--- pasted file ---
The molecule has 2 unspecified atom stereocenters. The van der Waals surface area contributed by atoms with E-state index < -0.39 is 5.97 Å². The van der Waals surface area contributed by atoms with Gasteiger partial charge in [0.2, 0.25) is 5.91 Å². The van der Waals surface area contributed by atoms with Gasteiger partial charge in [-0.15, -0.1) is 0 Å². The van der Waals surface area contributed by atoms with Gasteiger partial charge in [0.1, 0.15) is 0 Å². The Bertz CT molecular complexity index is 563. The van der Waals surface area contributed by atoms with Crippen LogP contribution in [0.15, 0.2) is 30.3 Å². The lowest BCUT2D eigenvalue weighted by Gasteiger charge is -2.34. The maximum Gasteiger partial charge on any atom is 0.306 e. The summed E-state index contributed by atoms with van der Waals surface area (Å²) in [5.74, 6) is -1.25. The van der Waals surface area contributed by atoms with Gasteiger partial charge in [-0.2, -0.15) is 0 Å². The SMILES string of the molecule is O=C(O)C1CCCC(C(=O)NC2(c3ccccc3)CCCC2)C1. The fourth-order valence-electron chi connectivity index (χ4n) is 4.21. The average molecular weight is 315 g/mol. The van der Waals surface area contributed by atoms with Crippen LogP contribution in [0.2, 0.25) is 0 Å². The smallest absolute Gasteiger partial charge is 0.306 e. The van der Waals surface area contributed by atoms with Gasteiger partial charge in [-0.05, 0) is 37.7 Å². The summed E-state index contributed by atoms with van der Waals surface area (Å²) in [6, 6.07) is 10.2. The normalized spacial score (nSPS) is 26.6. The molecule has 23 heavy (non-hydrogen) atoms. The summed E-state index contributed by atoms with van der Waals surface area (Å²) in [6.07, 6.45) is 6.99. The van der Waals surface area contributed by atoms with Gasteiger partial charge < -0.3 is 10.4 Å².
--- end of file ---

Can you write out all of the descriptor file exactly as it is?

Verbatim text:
The molecule has 2 unspecified atom stereocenters. The van der Waals surface area contributed by atoms with E-state index < -0.39 is 5.97 Å². The van der Waals surface area contributed by atoms with Gasteiger partial charge in [0.2, 0.25) is 5.91 Å². The van der Waals surface area contributed by atoms with Gasteiger partial charge in [-0.15, -0.1) is 0 Å². The van der Waals surface area contributed by atoms with Gasteiger partial charge in [0.1, 0.15) is 0 Å². The Bertz CT molecular complexity index is 563. The van der Waals surface area contributed by atoms with Crippen LogP contribution in [0.15, 0.2) is 30.3 Å². The lowest BCUT2D eigenvalue weighted by Gasteiger charge is -2.34. The maximum Gasteiger partial charge on any atom is 0.306 e. The summed E-state index contributed by atoms with van der Waals surface area (Å²) in [5.74, 6) is -1.25. The van der Waals surface area contributed by atoms with Gasteiger partial charge in [-0.2, -0.15) is 0 Å². The SMILES string of the molecule is O=C(O)C1CCCC(C(=O)NC2(c3ccccc3)CCCC2)C1. The fourth-order valence-electron chi connectivity index (χ4n) is 4.21. The average molecular weight is 315 g/mol. The van der Waals surface area contributed by atoms with Crippen LogP contribution in [0.2, 0.25) is 0 Å². The smallest absolute Gasteiger partial charge is 0.306 e. The van der Waals surface area contributed by atoms with Gasteiger partial charge in [-0.05, 0) is 37.7 Å². The summed E-state index contributed by atoms with van der Waals surface area (Å²) in [6, 6.07) is 10.2. The normalized spacial score (nSPS) is 26.6. The molecule has 23 heavy (non-hydrogen) atoms. The summed E-state index contributed by atoms with van der Waals surface area (Å²) in [6.07, 6.45) is 6.99. The van der Waals surface area contributed by atoms with Gasteiger partial charge < -0.3 is 10.4 Å².